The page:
As there is currently an ocean in our basement, let’s do a sea-based soup today. Just because your once-watertight dwelling has sprung a giant leak or twelve doesn’t mean you can’t indulge in fancy shrimp bisque. Remember the black-tie orchestra that continued to play as the Titanic sunk? It’s like that, only slightly less romantic because of the lack of music and empty litter boxes floating past.
We had so much shrimp in our freezer from our Cape Ann Fresh Catch seafood share that I began desperately searching for recipe ideas that used shrimp still in their shells, because, seriously, I can’t be peeling that many shrimp. Then I remembered a soup from my brief time at Cook’s Illustrated. It was a delicious shrimp bisque—one of the best bisques I’ve ever tasted if you disqualify the lobster bisque from the Brewster Fish House down the Cape, which is the best for sure, but really more of a chowder.
This version is just as rich as lobster bisque, but much more economical. It's saturated with shrimp flavor, but a hint of tarragon and three kinds of alcohol give it surprising complexity. Creamy and coral-colored, it would be a stunning appetizer for any kind of elegant dinner you might have planned as we wait with bated breath for spring vegetables and solid ground to arrive. The only problem I can foresee is that you really need a chinois to strain the soup and most normal people don’t have one. It’s a conical fine-mesh strainer that gives you a really smooth, silky texture in bisques (and crystal-clear broths). You could probably do okay with your finest strainer lined with a double-layer of damp cheesecloth. Or you could borrow mine. I’ll just float it down the river to your house. Bon voyage!
Here’s a time-saving tip: Instead of finely chopping the vegetables by hand, chop them all together in the food processor, set them aside, and then don’t bother cleaning the processor bowl before you grind up the shrimp mixture. It’s all going to get cooked together later anyway.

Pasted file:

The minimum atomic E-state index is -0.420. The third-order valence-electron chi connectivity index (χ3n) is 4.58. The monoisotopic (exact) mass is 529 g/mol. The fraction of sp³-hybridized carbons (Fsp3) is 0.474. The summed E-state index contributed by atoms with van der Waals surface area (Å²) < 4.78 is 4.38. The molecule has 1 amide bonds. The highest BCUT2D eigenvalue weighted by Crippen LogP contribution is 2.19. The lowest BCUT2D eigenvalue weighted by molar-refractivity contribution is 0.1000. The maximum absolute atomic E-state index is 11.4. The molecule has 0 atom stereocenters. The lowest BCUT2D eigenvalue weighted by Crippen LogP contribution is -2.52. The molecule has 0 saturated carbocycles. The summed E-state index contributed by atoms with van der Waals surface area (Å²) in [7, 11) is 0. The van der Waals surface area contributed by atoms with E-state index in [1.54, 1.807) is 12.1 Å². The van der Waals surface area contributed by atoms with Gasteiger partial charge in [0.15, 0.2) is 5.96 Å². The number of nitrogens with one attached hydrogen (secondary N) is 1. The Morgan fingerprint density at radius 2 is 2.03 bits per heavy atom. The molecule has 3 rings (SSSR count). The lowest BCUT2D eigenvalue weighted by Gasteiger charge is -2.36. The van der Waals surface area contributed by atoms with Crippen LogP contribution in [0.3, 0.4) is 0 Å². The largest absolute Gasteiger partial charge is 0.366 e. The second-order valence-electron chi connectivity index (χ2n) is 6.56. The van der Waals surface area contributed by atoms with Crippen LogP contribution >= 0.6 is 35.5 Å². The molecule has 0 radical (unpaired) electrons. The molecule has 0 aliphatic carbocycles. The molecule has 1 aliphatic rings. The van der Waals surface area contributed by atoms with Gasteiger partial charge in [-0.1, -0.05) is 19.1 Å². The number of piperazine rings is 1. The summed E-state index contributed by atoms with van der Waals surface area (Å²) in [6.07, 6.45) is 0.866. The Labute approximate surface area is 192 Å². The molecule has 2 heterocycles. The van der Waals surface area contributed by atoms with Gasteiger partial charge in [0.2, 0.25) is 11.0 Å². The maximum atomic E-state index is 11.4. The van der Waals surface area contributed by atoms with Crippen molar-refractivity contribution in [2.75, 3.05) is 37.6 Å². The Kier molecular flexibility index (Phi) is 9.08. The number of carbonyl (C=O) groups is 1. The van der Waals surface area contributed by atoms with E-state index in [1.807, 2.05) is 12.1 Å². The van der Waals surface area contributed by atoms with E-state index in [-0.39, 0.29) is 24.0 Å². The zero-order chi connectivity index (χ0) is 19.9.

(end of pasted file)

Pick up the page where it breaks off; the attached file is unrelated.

2 lbs. Maine shrimp, shells on
2 Tbsp. olive oil
1/3 cup brandy or cognac, warmed
2 Tbsp. unsalted butter
1 small carrot, chopped finely
1 small rib celery, chopped finely
1 small onion, minced
1 garlic clove, minced
½ cup all-purpose flour
1½ cups dry white wine
4 cups shrimp stock, fish stock, clam juice, or water, warmed if cold
14-oz. can diced tomatoes, drained
1 small sprig fresh tarragon
1 cup heavy cream
1 Tbsp. fresh lemon juice
Pinch or two of ground cayenne
2 Tbsp. dry sherry or Madeira
Set aside ½ lb. shrimp in a small bowl to peel later. Blot the rest dry with paper towels. Heat a 12-inch heavy-bottomed Dutch oven or other large pot over high heat until very hot. Add 1 Tbsp. olive oil and heat until shimmery. Add half of the big bowl of shrimp and sauté until pink and the shells are lightly browned, 3-4 minutes. Transfer to another bowl and repeat with the remaining oil and the rest of the big bowl of shrimp. Once the second batch is browning, return the first batch of cooked shrimp to the pot. Pour the warmed brandy over the top. Make sure all children are clear of the stove. Wave a lit match over the pot until the brandy ignites (Warning: the flame is huge!) When the inferno has subsided, transfer the shrimp to the bowl of a food processor and grind into a fine meal. Ten seconds should do it.
Wipe out the pan. Heat butter in Dutch oven over medium flame until hot. Add chopped carrots, celery, onion, garlic, and the ground shrimp. Cover and cook, stirring frequently, until the veggies are slightly softened, about 5 minutes. Add flour and cook, stirring constantly, for 1 minute. Slowly stir in the wine, then slowly stir in stock (or clam juice or water). Add the tomatoes. Cover and bring to a boil. Reduce heat to low and simmer, stirring frequently, until thickened and flavors meld, about 20 minutes.
Meanwhile, peel the remaining ½-lb. of shrimp and cut them in half. You can add the shells to the pot (which I would recommend if you’re using water instead of stock) or save them in the freezer for future stock. Set the cut shrimp aside once again. Patience, my little shrimp. Your day will come.
Strain bisque through chinois or cheesecloth-lined strainer, into a large bowl, pressing on the solids with the back of a big spoon to extract all the liquid. Wash and dry the Dutch oven, then return the strained soup to the pot. Over medium-high heat, stir in tarragon sprig, cream, lemon juice, and cayenne. Bring to a simmer (but don’t boil), then add the cut shrimp and cook about 2 minutes until pink and tender. Discard tarragon sprig, stir in sherry, and season to taste with salt and pepper. Serves 6.
Source: Adapted from Cook’s Illustrated.